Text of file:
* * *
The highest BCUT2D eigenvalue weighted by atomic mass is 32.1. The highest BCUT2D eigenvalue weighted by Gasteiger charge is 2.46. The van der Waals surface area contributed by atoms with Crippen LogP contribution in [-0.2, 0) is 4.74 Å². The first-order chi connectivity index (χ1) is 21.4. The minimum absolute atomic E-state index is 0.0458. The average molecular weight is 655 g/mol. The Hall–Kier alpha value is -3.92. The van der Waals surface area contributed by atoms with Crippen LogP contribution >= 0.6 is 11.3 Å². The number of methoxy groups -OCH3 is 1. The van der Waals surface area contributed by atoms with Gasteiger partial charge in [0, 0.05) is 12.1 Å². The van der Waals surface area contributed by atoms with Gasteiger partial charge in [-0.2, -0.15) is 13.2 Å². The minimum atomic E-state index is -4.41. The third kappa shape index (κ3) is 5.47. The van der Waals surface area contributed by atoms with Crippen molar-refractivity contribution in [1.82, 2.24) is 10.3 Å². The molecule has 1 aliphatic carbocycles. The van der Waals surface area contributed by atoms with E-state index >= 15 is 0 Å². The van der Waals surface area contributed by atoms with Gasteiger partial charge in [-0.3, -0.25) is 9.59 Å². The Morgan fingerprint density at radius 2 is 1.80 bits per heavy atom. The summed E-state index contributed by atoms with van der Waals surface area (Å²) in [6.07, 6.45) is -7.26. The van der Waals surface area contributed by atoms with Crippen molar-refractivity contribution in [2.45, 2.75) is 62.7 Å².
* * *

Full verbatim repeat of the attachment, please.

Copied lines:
The highest BCUT2D eigenvalue weighted by atomic mass is 32.1. The highest BCUT2D eigenvalue weighted by Gasteiger charge is 2.46. The van der Waals surface area contributed by atoms with Crippen LogP contribution in [-0.2, 0) is 4.74 Å². The first-order chi connectivity index (χ1) is 21.4. The minimum absolute atomic E-state index is 0.0458. The average molecular weight is 655 g/mol. The Hall–Kier alpha value is -3.92. The van der Waals surface area contributed by atoms with Crippen LogP contribution >= 0.6 is 11.3 Å². The number of methoxy groups -OCH3 is 1. The van der Waals surface area contributed by atoms with Gasteiger partial charge in [0, 0.05) is 12.1 Å². The van der Waals surface area contributed by atoms with Gasteiger partial charge in [-0.2, -0.15) is 13.2 Å². The minimum atomic E-state index is -4.41. The third kappa shape index (κ3) is 5.47. The van der Waals surface area contributed by atoms with Crippen molar-refractivity contribution in [1.82, 2.24) is 10.3 Å². The molecule has 1 aliphatic carbocycles. The van der Waals surface area contributed by atoms with E-state index >= 15 is 0 Å². The van der Waals surface area contributed by atoms with Gasteiger partial charge in [-0.3, -0.25) is 9.59 Å². The Morgan fingerprint density at radius 2 is 1.80 bits per heavy atom. The summed E-state index contributed by atoms with van der Waals surface area (Å²) in [6.07, 6.45) is -7.26. The van der Waals surface area contributed by atoms with Crippen molar-refractivity contribution in [2.45, 2.75) is 62.7 Å².